benefits_of_hybridImperium Legacy Technology sees hybrid cloud as the connection of an on premise environment to one or more external and typically public cloud platforms, with workloads allocated to each as appropriate given the impact of the factors described above. One example is the use of elastic, cloud-based platforms for mobile applications and websites that are connected to on premise systems.

Typically, when you hear the term hybrid cloud, it refers to a combination of a private cloud and the use of public cloud services, where there are one or more points of integration between the two implementation types. Without those integration points, all you have is two different cloud implementations with a compilation of disconnected cloud services running on different platforms, not a true hybrid scenario. The ultimate value in hybrid cloud is obtained when there is dynamic integration between the clouds. A dynamic hybrid cloud leverages the best scenario as it combines the customization, manageability and security of an on-premises private cloud and traditional IT with the ease of entry, cost-effectiveness and elasticity of an off-premises public cloud.

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The hybrid cloud thus balances the benefits of a privately owned, governed and isolated infrastructure with many of the cost efficiencies of public clouds.

Choice and flexibility

Hybrid cloud provides choice and flexibility along two dimensions. By providing a choice over where systems are processed, it makes it possible to protect moderate and high impact systems in ways that are not possible with public cloud offerings. This is while allowing governments to reap the benefits of private cloud computing: standardization, automation, virtualization, improved data sharing and citizen centricity. Higher levels of security and isolation can be obtained with traditional IT and private clouds, not through compliance with federal or international regulations, but by physical separation and multiple layers of network security, with security intelligence platforms and with customized security controls on top of what federal and international regulations necessitate. This allows public agencies to balance isolation versus sharing versus cost requirements across the private and public components in their hybrid cloud.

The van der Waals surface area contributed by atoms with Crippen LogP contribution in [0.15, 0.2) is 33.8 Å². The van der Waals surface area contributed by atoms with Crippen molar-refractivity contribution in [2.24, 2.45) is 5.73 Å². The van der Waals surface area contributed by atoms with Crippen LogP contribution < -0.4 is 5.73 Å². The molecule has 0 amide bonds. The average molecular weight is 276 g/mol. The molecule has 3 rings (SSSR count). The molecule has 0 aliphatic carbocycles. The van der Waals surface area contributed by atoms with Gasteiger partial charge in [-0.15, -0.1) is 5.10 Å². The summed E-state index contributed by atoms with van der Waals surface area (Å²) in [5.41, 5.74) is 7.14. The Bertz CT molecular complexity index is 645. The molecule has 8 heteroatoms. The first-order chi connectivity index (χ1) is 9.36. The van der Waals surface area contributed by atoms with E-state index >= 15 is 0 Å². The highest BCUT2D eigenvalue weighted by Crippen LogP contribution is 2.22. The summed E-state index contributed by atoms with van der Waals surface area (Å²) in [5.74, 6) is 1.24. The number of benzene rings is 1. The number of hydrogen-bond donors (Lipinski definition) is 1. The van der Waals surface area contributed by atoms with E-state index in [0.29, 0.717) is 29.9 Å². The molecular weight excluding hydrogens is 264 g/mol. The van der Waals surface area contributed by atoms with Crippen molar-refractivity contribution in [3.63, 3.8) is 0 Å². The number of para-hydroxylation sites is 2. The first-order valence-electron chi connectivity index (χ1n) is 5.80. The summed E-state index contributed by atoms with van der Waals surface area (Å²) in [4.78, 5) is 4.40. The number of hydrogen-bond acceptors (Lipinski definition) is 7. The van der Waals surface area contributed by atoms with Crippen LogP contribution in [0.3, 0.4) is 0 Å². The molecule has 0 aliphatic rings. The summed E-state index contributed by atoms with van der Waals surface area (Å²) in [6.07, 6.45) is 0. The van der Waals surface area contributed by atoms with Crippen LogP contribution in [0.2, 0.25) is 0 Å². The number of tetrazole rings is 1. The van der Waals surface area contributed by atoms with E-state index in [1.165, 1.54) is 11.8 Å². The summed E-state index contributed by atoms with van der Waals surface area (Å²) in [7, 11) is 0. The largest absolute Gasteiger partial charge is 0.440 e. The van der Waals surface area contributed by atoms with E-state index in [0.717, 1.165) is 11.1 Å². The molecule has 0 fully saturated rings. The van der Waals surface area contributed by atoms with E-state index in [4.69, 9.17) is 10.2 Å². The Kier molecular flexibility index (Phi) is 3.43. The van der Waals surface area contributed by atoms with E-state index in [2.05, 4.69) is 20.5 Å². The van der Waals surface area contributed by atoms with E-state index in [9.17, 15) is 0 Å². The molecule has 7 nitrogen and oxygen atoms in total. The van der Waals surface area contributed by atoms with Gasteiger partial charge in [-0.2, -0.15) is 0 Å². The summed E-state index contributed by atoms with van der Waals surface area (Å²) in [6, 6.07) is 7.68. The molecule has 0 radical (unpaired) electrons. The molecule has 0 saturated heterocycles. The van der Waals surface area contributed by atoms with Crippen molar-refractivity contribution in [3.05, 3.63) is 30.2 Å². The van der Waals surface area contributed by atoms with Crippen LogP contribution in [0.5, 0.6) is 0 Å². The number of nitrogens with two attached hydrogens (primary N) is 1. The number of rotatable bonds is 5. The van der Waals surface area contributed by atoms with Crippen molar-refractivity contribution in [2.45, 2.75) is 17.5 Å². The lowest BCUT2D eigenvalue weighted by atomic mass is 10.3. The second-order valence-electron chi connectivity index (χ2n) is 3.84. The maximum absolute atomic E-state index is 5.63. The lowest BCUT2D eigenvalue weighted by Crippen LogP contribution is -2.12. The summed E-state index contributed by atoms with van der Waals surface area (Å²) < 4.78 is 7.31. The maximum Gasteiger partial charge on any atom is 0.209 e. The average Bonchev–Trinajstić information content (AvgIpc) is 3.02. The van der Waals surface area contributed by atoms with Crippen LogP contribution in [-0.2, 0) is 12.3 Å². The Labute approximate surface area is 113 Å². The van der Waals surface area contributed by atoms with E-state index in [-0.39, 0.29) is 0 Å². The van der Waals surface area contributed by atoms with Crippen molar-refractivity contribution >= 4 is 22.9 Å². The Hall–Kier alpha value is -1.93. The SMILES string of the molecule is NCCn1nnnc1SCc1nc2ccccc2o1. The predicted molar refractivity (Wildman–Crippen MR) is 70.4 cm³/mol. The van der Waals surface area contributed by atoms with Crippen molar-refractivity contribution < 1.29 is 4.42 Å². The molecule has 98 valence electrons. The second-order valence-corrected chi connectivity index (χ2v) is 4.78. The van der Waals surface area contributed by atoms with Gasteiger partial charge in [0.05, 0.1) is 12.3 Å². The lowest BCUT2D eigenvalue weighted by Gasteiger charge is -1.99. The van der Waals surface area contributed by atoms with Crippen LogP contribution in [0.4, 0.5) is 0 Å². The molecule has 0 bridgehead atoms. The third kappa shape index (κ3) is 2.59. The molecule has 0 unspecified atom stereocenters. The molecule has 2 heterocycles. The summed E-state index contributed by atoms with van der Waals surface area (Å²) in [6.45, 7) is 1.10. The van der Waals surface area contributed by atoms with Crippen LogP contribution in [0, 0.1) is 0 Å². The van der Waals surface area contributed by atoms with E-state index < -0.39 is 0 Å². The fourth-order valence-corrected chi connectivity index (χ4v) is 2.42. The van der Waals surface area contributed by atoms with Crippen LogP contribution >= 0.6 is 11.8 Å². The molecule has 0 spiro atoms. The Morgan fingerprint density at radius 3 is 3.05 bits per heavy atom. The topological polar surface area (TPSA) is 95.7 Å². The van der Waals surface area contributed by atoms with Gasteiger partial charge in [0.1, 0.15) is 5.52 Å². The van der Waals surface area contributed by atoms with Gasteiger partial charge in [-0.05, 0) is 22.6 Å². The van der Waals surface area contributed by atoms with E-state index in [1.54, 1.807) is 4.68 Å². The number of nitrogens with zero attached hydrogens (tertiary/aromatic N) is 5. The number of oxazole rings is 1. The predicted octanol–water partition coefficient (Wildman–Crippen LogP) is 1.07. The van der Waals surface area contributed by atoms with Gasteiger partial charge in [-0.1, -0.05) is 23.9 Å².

Second, it provides governments with the ability to choose and govern the technical standards that are most suitable for highly available and mission critical systems. It also enables public agencies to reuse already deployed and capitalized hardware, infrastructure-as-a-service (IaaS) or middleware, platform-as-aservice (PaaS) as well as their departmental systems while layering new collaborative and citizen centric systems on top. Also, by pooling infrastructure and middleware platforms from different public agencies into a private community cloud, governments can achieve more efficient resource sharing, greater interoperability, and reduce unit costs while preserving widely used or already agreed technical standards, middleware and infrastructure platforms.

Capacity and efficiency

Hybrid cloud provides the ability to acquire new and cost efficient capacity quickly from public cloud offerings. This architecture creates a tiered model where moderate and high impact systems, and data with very high availability, integrity and confidentiality standards are run in the private cloud or traditional IT data centers, while low impact systems can be run in the public cloud, where greater cost efficiencies and elasticity prevail.

Composability and integration

Hybrid cloud makes it possible to compose collaborative applications faster and easier through the use of APIs from public sources such as Google, Yelp and through the use of platform services from IBM Bluemix. By using platform-as-a-service combined with software-as-aservice (SaaS) APIs, new mobile applications can be composed faster, deployed in a private or public cloud and securely integrated to back-end systems that run in traditional IT environments. Composing applications and data sharing enable governments to build and deploy collaborative engagement models that function across programs, departments, and agencies and to deploy more citizen-centric services as opposed to program-specific services.